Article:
This post originally appeared on the Improvisational Textiles website on May 23, 2017. It is being moved to tierneycreates.
“YOUR BODY OF WATER” EXHIBIT, SEATTLE MUNICIPAL TOWER GALLERY
My piece Abandoned Water Structure (2015), is on exhibit April 5 – July 3, 2017 at the Seattle Municipal Tower Gallery.
It is being shown as part of the Your Body of Water, Part II exhibit and was purchased from Tierney in 2016 by the City of Seattle/Seattle Public Utilities/Office of Arts & Culture.
From the Seattle.gov website for the exhibit:
Your Body of Water, Seattle Public Utilities’ (SPU) newest additions to their portable works collection, are a visual exploration of our connections to water and how it is protected and cared for by SPU. The poet Jourdan Keith, who created the theme, explained it to mean the following: “We are all bodies of water, connected to one another through the water web. Your Body of water is connected to streams, rivers, lakes, waterfalls, and tides, to toilets and faucets…to present homes, childhood homes and ancestral ones by memory, by the water cycle, by stories.” The exhibition will feature 15 contemporary artworks ranging from paintings, photography, prints and sculpture.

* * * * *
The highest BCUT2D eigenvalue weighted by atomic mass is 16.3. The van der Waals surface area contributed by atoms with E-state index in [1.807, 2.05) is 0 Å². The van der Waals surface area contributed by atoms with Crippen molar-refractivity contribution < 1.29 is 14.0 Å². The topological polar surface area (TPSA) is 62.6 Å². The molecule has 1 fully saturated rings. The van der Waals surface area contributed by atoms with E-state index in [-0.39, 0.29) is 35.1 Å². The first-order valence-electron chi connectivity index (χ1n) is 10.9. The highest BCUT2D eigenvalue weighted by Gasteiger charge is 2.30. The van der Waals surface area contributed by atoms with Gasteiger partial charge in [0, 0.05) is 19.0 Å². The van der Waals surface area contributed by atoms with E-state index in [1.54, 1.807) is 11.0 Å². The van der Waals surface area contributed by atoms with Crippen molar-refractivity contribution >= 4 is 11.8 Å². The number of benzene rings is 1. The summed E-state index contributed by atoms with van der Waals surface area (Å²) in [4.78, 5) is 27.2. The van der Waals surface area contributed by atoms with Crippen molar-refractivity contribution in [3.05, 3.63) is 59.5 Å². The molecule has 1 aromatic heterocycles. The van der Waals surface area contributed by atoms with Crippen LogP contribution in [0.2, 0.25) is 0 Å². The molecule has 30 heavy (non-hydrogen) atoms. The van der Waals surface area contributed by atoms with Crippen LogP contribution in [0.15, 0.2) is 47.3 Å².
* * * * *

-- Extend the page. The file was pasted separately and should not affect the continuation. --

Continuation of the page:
Abandoned Water Structure was inspired by the White Falls Power Plant near Maupin, Oregon. Below is my original photo.
The White River Falls Power Plant and located at White River Falls State Park in the Tygh Valley of northern central Oregon. Here is a link to an article, Nature and modern history mix at White River Falls, by station KATU on the history of the hydroelectric dam and powerhouse that was built in 1910 and decommissioned in the 1960s. Around 6 – 7 years ago, we went on a day excursion to White River Falls and I fell in love with abandoned power plant. I took many photos and the photo below inspired the piece:
Using recycled silks and linens from garment manufacturing set into a gray ombré, Tierney turned the photo into the art quilt shown below. Guadalupe Designs used the same photo as inspiration for detailed quilting.
Here are some detailed photos of the piece:
The show’s curator, Deborah Paine, with the City of Seattle’s Office of Arts & Culture, was kind enough to send me photos of the piece in the Your Body of Water, Part II show: